Supreme Court E-Library
Information At Your Fingertips

  View printer friendly version

329 Phil. 748


[ G.R. No. 102058, August 26, 1996 ]




Appellant Bonifacio Patotoy sets upon the decision[1] of the Regional Trial Court of Masbate, Branch 44, in Criminal Case No. 6015 convicting him of murder for the killing of Manuel Verano.

Bonifacio Patotoy was charged with his father, Sergio Patotoy, in an information that read:
"That on or about February 7, 1990 in the afternoon thereof, at Barangay Sawang, Municipality of Uson, Province of Masbate, Philippines, and within the jurisdiction of this Court, the said accused confederating together and helping one another, with intent to kill, evident premeditation, treachery and superiority of strength, did then and there, willfully, unlawfully and feloniously attack, assault and stab with a knife one Manuel Verano, hitting the latter on the different parts of the body, thereby inflicting wounds which directly caused his instantaneous death.

The accused pleaded not guilty to the charge. His father was never apprehended and remained at large.

The Solicitor General sums up the evidence submitted by the prosecution; viz:
"On February 7, 1990, at about 4:30 p.m., the residents of Barangay Sawang, Uson, Masbate were celebrating the wedding of a certain Ergie Garganta to a Chinese. Dancing and merrymaking attended the wedding celebration which was held at the barangay plaza (tsn., B. Garganta, Aug. 8, 1990, p. 2; tsn., E. Conejos, Aug. 9, 1990, p. 12).

"While the dancing was in progress, victim Manuel Verano succeeded in getting Sergio Patotoy's wife as dancing partner. This apparently irked co-accused for after the dance, he approached said victim and elbowed the latter on the stomach. The victim asked why he was elbowed. Instead of answering, co-accused boxed him. Thereafter, a fistfight ensued. The people pacified them and advised them to go home. While the victim went home, co-accused went to his house five meters away to get a bolo then returned to the plaza (tsn., B. Garganta, Aug. 8, 1990, pp. 4-5; tsn., E. Conejos, Aug. 9, 1990, pp. 13-14).

"At the time of the boxing incident, appellant was in the house of Ranilo Carmen. A certain Bugoy Monares arrived and informed the former that co-accused, his father, was involved in a fistfight at the plaza. Thereafter, appellant left the said house and went to the plaza to ask his father about the incident (tsn., B. Patotoy, Feb. 26, 1991, pp. 3-4; tsn., R. Carmen, Apr. 2, 1991, pp. 1-3).

"When appellant arrived at the plaza, he immediately approached co-accused and asked him what happened. Co-accused told him that he was mauled by the victim. Thereafter, he encouraged appellant, his son, to go and kill the victim. This prompted appellant to pull out a `batangas' knife and comment that the same was sufficient to kill a person. Afterwards, he ran towards the house of the victim one hundred meters away from the plaza. Co-accused followed him (Exhs. `E', `E-1', E-2'; tsn., B. Garganta, Aug. 8, 1990, pp. 6-7; tsn., E. Conejos, Aug. 9, 1990, pp. 15-18).

"When appellant reached the victim's house, the victim and his wife were about to climb the stairs leading to their house. Suddenly, appellant, with the knife in hand, rushed to where the victim was and said: `What did you do to my father?' As the victim turned left to face appellant, the latter suddenly stabbed the former with an upward thrust on the left breast. After the victim was fatally stabbed, he staggered towards the fence, with blood oozing from his mouth, nose and chest (tsn., M. Saspa, Aug. 8, 1990, pp. 10, 55-56, 60; tsn., E. Conejos, Aug. 9, 1990, pp. 20-22; tsn., F. Verano, Jan. 23, 1991, pp. 3-4).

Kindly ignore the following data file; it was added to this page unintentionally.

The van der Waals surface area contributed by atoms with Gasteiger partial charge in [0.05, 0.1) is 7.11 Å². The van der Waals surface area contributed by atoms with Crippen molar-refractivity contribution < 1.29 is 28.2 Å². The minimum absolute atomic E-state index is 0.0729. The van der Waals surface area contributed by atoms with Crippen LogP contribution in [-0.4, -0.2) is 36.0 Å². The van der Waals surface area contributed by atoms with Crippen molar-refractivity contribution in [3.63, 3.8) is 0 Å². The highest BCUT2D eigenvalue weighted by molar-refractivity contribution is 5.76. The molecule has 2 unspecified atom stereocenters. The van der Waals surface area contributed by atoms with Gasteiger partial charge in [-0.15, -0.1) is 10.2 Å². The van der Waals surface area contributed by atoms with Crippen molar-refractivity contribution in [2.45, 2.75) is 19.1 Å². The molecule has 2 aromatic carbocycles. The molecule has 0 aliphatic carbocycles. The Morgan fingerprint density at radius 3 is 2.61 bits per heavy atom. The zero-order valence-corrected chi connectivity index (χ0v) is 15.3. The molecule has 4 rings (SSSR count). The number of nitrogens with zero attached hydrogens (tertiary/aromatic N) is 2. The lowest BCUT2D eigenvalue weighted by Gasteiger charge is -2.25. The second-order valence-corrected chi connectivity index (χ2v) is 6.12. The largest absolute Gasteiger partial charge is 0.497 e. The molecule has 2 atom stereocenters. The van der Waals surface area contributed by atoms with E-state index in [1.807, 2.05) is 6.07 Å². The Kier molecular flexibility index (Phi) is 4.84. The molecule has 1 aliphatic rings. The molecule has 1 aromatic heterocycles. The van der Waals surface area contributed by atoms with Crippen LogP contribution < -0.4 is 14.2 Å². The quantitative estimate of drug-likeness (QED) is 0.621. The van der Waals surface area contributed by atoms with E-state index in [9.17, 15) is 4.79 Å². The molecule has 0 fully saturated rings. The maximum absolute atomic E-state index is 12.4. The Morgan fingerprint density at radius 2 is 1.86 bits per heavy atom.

"The victim's wife and daughter tried to stop appellant by grappling with him for the possession of the knife. However, as they were preventing appellant from further hurting the victim, appellant's co-accused who was following him likewise stabbed the dying victim, at the back this time. After the second stabbing, co-accused told his son: `tama na ina, patay na ina'. As the two walked away from the place, co-accused said: `Appear. That is what I want to (sic) my son. He knows how to kill.' (tsn., B. Garganta, Aug. 8, 1990, p. 7; tsn., F. Verano, Jan. 23, 1991, pp. 3-5; tsn., E. Conejos, Aug. 9. 1990, p. 22).

"At around 5:30 p.m., appellant surrendered to the Barangay Captain of Marcella, Uson, Masbate (tsn., E. Monares, Apr. 2, 1991, p. 6)."[3]
The medical report of Dr. Artemio Capellan, the municipal health officer who conducted an autopsy, revealed that Manuel Verano had sustained the following injuries:
"1. Stab wound affecting the left lateral portion of the chest just above the mammary gland, hit by a sharped (sic) pointed instrument. Major organs and blood vessels were affected.

"2. Stab wound affecting the left lumbar area of the back, hit by a sharped (sic) pointed instrument. Major organs and blood vessels were affected."[4]
Appellant admitted having killed Manuel; he denied, however, that his father was with him at the time. He instead gave the following account:

Appellant was in the house of his friend, Ranilo Carmen, when he learned from one Bugoy Monares that his father and Manuel had figured in a fistfight. Since he was unaware of any grudge between the two protagonists, appellant proceeded to the house of Manuel to ask him about what might have led to the "quarrel."[5]

Just as he arrived at Manuel's house, appellant heard Manuel telling his wife to let go of him "because he was going to kill (someone)."[6] Confronting Manuel, appellant said, "Manoy Maning you (fought with) Tata!" Manuel retorted, "Ikaw pa."[7] After freeing himself from his wife's hold, Manuel lunged towards the accused and appeared to draw at the same time "something"[8] from his waist. Appellant promptly drew his fan knife and instantly stabbed Manuel on his breast. Manuel tried to embrace him but appellant gave a second thrust. Manuel fell to the ground. Appellant refrained from delivering another stab blow and left.[9]

At home, appellant told his family that he had killed Manuel, and that he was going to give himself up. He surrendered to Barangay Captain Eutequiano Velasco of Marcella and handed over the death weapon.[10] According to Velasco, appellant did not surrender to the barangay captain of Sawang, the latter being a relative of the victim.[11]